The Right Responses: Managing and Making Policy for Drug Related Incidents in Schools

Health Education

ISSN: 0965-4283

Article publication date: 1 June 2000



Joyce, R. and King, A. (2000), "The Right Responses: Managing and Making Policy for Drug Related Incidents in Schools", Health Education, Vol. 100 No. 3, pp. 131-132.



Emerald Group Publishing Limited

Exclusion for drug‐related incidents is a growing problem in our schools, and one which the government is concerned to reduce, given the association between school exclusion and social exclusion. Pupils excluded from school, outside of its boundaries and support, are much more likely to become involved in crime and to be unemployed, while their drug problems almost invariably spiral out of control. Schools are often very unsure of how to handle drugs, while being under a good deal of pressure from governors and parents to take “firm” action. Some schools, that are otherwise level headed about a range of behavioural problems, such as truancy, bullying and violence and have developed positive approaches to dealing with such inevitable problems in a flexible and helpful way, panic where drugs are involved, and overreact in ways that can pose a greater threat to the pupil than the drug itself. This strategy document, produced by the independent Standing Conference on Drug Abuse, provides a welcome set of guidelines for schools on how to respond to drugs in constructive and rational ways. It is based on a consultation with experts on drugs and schools, a review of work in this country, and on a piece of commissioned research on schools’ policies and practice in relation to drugs, carried out by Manchester Metropolitan University. The authors have digested what was clearly a wealth of information at their disposal, and offer it back to busy practitioners in a concise and very readable form. The report is packed with information, but well laid out and easy to read and dip into. It covers a wide range of essential issues, including:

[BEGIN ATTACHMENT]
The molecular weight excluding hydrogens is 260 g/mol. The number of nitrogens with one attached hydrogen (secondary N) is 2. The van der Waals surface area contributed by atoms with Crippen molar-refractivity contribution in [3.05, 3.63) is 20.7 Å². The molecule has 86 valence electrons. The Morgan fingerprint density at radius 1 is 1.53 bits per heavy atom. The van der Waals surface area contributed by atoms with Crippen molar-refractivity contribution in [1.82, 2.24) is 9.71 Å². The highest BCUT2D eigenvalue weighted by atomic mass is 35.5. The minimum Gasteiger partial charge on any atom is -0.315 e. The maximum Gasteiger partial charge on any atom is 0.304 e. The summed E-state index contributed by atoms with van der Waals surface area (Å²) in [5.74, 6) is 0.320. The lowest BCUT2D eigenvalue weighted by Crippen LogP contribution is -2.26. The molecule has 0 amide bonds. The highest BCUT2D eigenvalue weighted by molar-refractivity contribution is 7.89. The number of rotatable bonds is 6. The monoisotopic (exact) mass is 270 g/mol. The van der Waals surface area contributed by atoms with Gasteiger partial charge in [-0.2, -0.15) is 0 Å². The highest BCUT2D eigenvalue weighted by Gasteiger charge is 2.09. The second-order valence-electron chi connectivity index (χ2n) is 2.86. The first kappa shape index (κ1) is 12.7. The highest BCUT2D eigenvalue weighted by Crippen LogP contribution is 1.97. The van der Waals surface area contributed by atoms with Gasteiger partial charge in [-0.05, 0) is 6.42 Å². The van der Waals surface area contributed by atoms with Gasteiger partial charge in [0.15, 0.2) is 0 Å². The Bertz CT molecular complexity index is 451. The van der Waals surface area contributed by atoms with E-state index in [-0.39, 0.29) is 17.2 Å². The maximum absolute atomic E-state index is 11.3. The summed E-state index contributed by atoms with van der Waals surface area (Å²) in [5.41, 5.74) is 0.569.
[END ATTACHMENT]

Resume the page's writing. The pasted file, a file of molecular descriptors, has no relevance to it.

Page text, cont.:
• prevention and intervention with young people at risk;

  • guidance on managing drug‐related incidents;

  • developing a range of responses after the event, including counselling, pupil assistance programmes and behaviour contracts;

  • the construction of drugs policies in schools; and

  • the management of fixed term or, hopefully rare, permanent exclusions in a fair and open manner.

It reminds schools that there many agencies out there willing and able to support them, and advises schools to consult widely, including with the local police who are likely to be only to willing to help them avoid the kind of exclusions that put kids on the streets for society to deal with. Throughout, the report stays close to the school’s perspective, and the suggestions made are realistic and appropriate in the current school climate. All schools should have several copies of this invaluable document, which should be passed round, read, and most of all, acted on.

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